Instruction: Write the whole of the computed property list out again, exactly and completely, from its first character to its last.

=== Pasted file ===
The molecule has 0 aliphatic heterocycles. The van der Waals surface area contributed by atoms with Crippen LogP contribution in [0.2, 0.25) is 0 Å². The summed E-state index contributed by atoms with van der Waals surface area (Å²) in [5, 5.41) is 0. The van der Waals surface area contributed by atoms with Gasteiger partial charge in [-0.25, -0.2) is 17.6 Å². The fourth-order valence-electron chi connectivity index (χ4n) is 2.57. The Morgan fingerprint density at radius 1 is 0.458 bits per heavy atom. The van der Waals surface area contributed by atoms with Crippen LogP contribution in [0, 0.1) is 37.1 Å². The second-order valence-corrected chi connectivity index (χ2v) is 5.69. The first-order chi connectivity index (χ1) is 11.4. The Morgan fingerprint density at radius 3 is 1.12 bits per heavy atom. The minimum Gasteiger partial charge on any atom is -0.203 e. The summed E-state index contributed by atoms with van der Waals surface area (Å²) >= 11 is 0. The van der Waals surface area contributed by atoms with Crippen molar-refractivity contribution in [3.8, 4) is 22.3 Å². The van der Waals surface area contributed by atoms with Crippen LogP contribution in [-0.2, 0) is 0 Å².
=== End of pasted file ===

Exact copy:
The molecule has 0 aliphatic heterocycles. The van der Waals surface area contributed by atoms with Crippen LogP contribution in [0.2, 0.25) is 0 Å². The summed E-state index contributed by atoms with van der Waals surface area (Å²) in [5, 5.41) is 0. The van der Waals surface area contributed by atoms with Gasteiger partial charge in [-0.25, -0.2) is 17.6 Å². The fourth-order valence-electron chi connectivity index (χ4n) is 2.57. The Morgan fingerprint density at radius 1 is 0.458 bits per heavy atom. The van der Waals surface area contributed by atoms with Crippen LogP contribution in [0, 0.1) is 37.1 Å². The second-order valence-corrected chi connectivity index (χ2v) is 5.69. The first-order chi connectivity index (χ1) is 11.4. The Morgan fingerprint density at radius 3 is 1.12 bits per heavy atom. The minimum Gasteiger partial charge on any atom is -0.203 e. The summed E-state index contributed by atoms with van der Waals surface area (Å²) >= 11 is 0. The van der Waals surface area contributed by atoms with Crippen molar-refractivity contribution in [3.8, 4) is 22.3 Å². The van der Waals surface area contributed by atoms with Crippen LogP contribution in [-0.2, 0) is 0 Å².